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Eye Safety During a Solar Eclipse

On April 8, 2024, an unusual event will occur. A total solar eclipse will cross the United States (weather permitting) passing over Texas, and traveling through Oklahoma, Arkansas, Missouri, Illinois, Kentucky, Indiana, Ohio, Pennsylvania, New York, Vermont, New Hampshire, and Maine.

It will be the last total solar eclipse visible from the contiguous United States until 2044! So, let’s get those peepers prepped for viewing.

Watching a solar eclipse is a memorable experience, but you must do it safely to prevent serious eye injury or even blindness.

While spectacular to observe, solar eclipses can cause permanent damage to your eyes if viewed improperly. Eye safety should always be the number one priority when viewing a solar eclipse. Looking at any solar eclipse can expose your eyes to the sun’s rays, which can cause temporary or permanent damage to the eye.

What is a Solar Eclipse?

In short, a solar eclipse is when the moon passes between the sun and Earth. But there are different types of solar eclipses.

A partial solar eclipse occurs when the moon blocks only some of the sun’s light. In most places, this process will take about 1 hour.

A total solar eclipse occurs when the moon blocks all of the sun’s light during passing. As the moon blocks the sun’s light, it casts a shadow or darkness on parts of the earth. To experience complete darkness during an eclipse, you have to be in the path of totality—where the moon’s shadow is creating a trail as the Earth rotates. This only lasts 1 to 2 minutes

An annular solar eclipse happens when the Moon passes between the Sun and Earth while it is near its farthest point from Earth. Because the Moon is farther away from Earth, it appears smaller than the Sun and does not completely cover the star – creating a “ring of fire” effect in the sky. The most recent annular solar eclipse took place on October 14, 2023.

A total solar eclipse is the only type of solar eclipse where viewers can momentarily remove their eclipse glasses or viewers for a brief period of time when the Moon is completely blocking the Sun.

Partial or annular solar eclipses are different from total solar eclipses. There is no period of totality when the Moon completely blocks the Sun's bright face. Therefore, during partial or annular solar eclipses, it is never safe to look directly at the eclipse without proper eye protection.

How to Safely View a Solar Eclipse Directly

Staring at a solar eclipse without proper eye protection is dangerous and can cause irreversible damage, often called “eclipse blindness”, solar retinopathy, or retinal burns. The exposure can destroy cells in the retina that transmit what you see to the brain causing loss of vision and even blindness. This can take a few hours or even days to realize that damage has occurred. The retina does not have any pain receptors, so you may not feel any symptoms or pain. With that in mind, it is critical to properly protect your eyes when viewing an eclipse.

Please follow these rules:

Only view a solar eclipse through approved solar eclipse glasses or viewers. Purchase solar eclipse glasses that meet the international standard ISO 12312-2 for safe viewing. Visualeyes Optometry does not endorse any particular brand of solar viewers.

For proper use, stand still and cover your eyes with your eclipse glasses or solar viewer before looking up. After viewing, turn away and remove your glasses or viewer. Do not remove the solar eclipse glasses while looking at the sun.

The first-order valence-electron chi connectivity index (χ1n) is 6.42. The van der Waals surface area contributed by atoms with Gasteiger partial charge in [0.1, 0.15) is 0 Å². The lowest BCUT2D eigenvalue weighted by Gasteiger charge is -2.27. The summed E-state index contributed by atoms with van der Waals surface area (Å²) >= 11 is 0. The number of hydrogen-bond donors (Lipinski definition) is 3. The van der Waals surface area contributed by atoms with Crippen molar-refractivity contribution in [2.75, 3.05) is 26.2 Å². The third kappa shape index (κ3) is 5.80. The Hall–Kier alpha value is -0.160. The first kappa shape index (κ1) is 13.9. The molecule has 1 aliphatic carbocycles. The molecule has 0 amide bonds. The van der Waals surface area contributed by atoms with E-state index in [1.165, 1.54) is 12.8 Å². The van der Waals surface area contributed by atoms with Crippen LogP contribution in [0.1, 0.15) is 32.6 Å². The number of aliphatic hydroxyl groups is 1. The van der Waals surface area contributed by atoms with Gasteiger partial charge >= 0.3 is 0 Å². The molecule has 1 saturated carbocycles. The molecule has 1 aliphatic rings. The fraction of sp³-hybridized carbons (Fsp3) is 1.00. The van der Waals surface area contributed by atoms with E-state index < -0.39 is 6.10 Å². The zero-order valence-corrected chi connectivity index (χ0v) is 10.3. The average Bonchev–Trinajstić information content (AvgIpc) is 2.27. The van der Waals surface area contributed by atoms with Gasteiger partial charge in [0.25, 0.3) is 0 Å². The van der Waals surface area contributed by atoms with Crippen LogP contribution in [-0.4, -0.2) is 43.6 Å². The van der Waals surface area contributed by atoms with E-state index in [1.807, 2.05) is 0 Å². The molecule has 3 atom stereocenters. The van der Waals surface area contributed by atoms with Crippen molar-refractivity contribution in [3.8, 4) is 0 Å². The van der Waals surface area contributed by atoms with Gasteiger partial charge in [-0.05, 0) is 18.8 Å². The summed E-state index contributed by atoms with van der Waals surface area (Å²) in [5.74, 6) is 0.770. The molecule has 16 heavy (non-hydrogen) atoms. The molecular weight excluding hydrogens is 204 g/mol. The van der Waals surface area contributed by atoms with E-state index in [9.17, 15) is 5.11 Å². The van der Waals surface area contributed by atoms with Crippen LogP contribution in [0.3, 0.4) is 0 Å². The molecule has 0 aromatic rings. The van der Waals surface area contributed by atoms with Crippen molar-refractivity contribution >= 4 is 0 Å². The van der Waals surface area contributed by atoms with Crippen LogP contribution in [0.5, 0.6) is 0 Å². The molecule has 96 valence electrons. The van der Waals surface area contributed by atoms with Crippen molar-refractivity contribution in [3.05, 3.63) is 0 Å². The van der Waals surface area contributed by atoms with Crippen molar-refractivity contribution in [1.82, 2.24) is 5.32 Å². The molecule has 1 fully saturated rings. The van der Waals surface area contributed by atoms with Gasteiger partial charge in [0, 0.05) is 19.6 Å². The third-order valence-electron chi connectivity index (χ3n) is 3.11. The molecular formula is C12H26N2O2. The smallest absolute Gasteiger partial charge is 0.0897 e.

If you normally wear eyeglasses, keep them on. Put your eclipse glasses on over them, or hold your handheld viewer in front of them.

Wear the solar eclipse glasses when looking at an eclipse, even when it is dark or dim outside.

Always read and follow all directions that come with the solar filter or eclipse glasses.

Inspect your eclipse glasses or handheld viewer before use. If they are torn, scratched, or otherwise damaged in any way, discard them.

Sunglasses (no matter how dark), smoked glass, unfiltered telescopes or magnifiers, homemade filters, and polarizing filters are not safe for viewing a solar eclipse.

Do NOT look at the sun through a camera lens, telescope, binoculars, or any other optical device while wearing eclipse glasses or using a handheld solar viewer. The concentrated solar rays will burn through the filter and cause serious eye injury.

Not everyone in a family or other group of observers needs their own eclipse glasses or handheld solar viewer. A partial solar eclipse, and the partial phases of a total solar eclipse eclipse, progress quite slowly. There is no point in watching continuously. If you instead take a brief glance every few minutes, the motion of the Moon across the Sun’s face will be readily apparent. There is plenty of time to share a small number of solar viewers among a large group.

Help and always supervise children to be sure they use handheld solar viewers and eclipse glasses correctly.

You can only view the eclipse directly without proper eye protection only within the path of totality when the Moon completely obscures the Sun’s bright face – during the brief and spectacular period known as totality. You will know it is safe when you can no longer see any part of the Sun through eclipse glasses or a solar viewer. Experience totality, then, as soon as a little bit of the bright Sun begins to reappear, replace your solar viewer to look at the remaining partial phases. Note that this applies only to viewing without optical aid (other than ordinary eyeglasses). Even during totality, do not view or image the Sun through camera lenses, binoculars, or telescopes. Outside the path of totality, and throughout a partial solar eclipse, there is no time when it is safe to look directly at the Sun without using a special-purpose solar filter that complies with the transmittance requirements of the ISO 12312-2 international standard.